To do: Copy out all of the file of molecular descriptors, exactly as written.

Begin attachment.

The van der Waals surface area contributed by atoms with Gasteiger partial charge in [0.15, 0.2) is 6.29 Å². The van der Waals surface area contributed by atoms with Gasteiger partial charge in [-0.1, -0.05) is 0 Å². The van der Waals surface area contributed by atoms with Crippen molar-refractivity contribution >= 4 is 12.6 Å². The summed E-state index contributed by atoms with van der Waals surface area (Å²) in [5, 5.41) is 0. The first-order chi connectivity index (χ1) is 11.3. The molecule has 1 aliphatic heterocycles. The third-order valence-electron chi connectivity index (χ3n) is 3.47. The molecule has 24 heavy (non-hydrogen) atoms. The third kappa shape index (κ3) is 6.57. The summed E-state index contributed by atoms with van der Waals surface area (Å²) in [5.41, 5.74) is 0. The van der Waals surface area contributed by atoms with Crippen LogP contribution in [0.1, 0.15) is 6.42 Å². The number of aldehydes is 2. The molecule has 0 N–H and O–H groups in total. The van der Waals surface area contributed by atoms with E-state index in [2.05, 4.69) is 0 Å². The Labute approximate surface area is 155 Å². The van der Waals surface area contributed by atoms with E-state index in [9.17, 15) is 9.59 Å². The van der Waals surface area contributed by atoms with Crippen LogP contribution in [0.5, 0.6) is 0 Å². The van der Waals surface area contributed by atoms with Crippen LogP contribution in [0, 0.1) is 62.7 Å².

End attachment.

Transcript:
The van der Waals surface area contributed by atoms with Gasteiger partial charge in [0.15, 0.2) is 6.29 Å². The van der Waals surface area contributed by atoms with Gasteiger partial charge in [-0.1, -0.05) is 0 Å². The van der Waals surface area contributed by atoms with Crippen molar-refractivity contribution >= 4 is 12.6 Å². The summed E-state index contributed by atoms with van der Waals surface area (Å²) in [5, 5.41) is 0. The first-order chi connectivity index (χ1) is 11.3. The molecule has 1 aliphatic heterocycles. The third-order valence-electron chi connectivity index (χ3n) is 3.47. The molecule has 24 heavy (non-hydrogen) atoms. The third kappa shape index (κ3) is 6.57. The summed E-state index contributed by atoms with van der Waals surface area (Å²) in [5.41, 5.74) is 0. The van der Waals surface area contributed by atoms with Crippen LogP contribution in [0.1, 0.15) is 6.42 Å². The number of aldehydes is 2. The molecule has 0 N–H and O–H groups in total. The van der Waals surface area contributed by atoms with E-state index in [2.05, 4.69) is 0 Å². The Labute approximate surface area is 155 Å². The van der Waals surface area contributed by atoms with E-state index in [9.17, 15) is 9.59 Å². The van der Waals surface area contributed by atoms with Crippen LogP contribution in [0.5, 0.6) is 0 Å². The van der Waals surface area contributed by atoms with Crippen LogP contribution in [0, 0.1) is 62.7 Å².